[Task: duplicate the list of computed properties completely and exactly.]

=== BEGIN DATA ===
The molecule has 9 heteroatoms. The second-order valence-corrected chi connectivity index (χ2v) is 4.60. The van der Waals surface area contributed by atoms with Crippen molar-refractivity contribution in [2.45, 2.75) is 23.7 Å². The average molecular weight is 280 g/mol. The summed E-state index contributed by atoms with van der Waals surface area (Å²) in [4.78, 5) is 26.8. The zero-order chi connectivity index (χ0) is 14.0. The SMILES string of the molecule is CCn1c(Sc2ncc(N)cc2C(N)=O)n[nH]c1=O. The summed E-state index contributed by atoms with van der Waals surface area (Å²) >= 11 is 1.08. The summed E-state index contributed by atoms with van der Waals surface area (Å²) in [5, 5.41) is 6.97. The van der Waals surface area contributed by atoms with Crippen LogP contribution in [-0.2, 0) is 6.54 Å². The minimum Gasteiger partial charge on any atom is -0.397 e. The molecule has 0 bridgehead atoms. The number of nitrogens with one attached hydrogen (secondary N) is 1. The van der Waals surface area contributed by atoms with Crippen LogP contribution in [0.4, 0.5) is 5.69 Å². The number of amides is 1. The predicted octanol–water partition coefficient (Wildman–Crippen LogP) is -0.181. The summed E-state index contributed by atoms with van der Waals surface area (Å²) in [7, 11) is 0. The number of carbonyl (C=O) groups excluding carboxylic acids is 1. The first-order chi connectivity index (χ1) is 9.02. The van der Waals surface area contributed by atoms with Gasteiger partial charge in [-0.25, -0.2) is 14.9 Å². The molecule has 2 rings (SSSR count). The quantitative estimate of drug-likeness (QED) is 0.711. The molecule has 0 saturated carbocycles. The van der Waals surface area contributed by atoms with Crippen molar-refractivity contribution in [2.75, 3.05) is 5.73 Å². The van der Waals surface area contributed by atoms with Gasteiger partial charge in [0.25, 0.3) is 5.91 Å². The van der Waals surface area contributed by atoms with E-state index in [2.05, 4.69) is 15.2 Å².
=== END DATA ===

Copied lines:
The molecule has 9 heteroatoms. The second-order valence-corrected chi connectivity index (χ2v) is 4.60. The van der Waals surface area contributed by atoms with Crippen molar-refractivity contribution in [2.45, 2.75) is 23.7 Å². The average molecular weight is 280 g/mol. The summed E-state index contributed by atoms with van der Waals surface area (Å²) in [4.78, 5) is 26.8. The zero-order chi connectivity index (χ0) is 14.0. The SMILES string of the molecule is CCn1c(Sc2ncc(N)cc2C(N)=O)n[nH]c1=O. The summed E-state index contributed by atoms with van der Waals surface area (Å²) >= 11 is 1.08. The summed E-state index contributed by atoms with van der Waals surface area (Å²) in [5, 5.41) is 6.97. The van der Waals surface area contributed by atoms with Crippen LogP contribution in [-0.2, 0) is 6.54 Å². The minimum Gasteiger partial charge on any atom is -0.397 e. The molecule has 0 bridgehead atoms. The number of nitrogens with one attached hydrogen (secondary N) is 1. The van der Waals surface area contributed by atoms with Crippen LogP contribution in [0.4, 0.5) is 5.69 Å². The number of amides is 1. The predicted octanol–water partition coefficient (Wildman–Crippen LogP) is -0.181. The summed E-state index contributed by atoms with van der Waals surface area (Å²) in [7, 11) is 0. The number of carbonyl (C=O) groups excluding carboxylic acids is 1. The first-order chi connectivity index (χ1) is 9.02. The van der Waals surface area contributed by atoms with Gasteiger partial charge in [-0.25, -0.2) is 14.9 Å². The molecule has 2 rings (SSSR count). The quantitative estimate of drug-likeness (QED) is 0.711. The molecule has 0 saturated carbocycles. The van der Waals surface area contributed by atoms with Crippen molar-refractivity contribution in [2.75, 3.05) is 5.73 Å². The van der Waals surface area contributed by atoms with Gasteiger partial charge in [0.25, 0.3) is 5.91 Å². The van der Waals surface area contributed by atoms with E-state index in [2.05, 4.69) is 15.2 Å².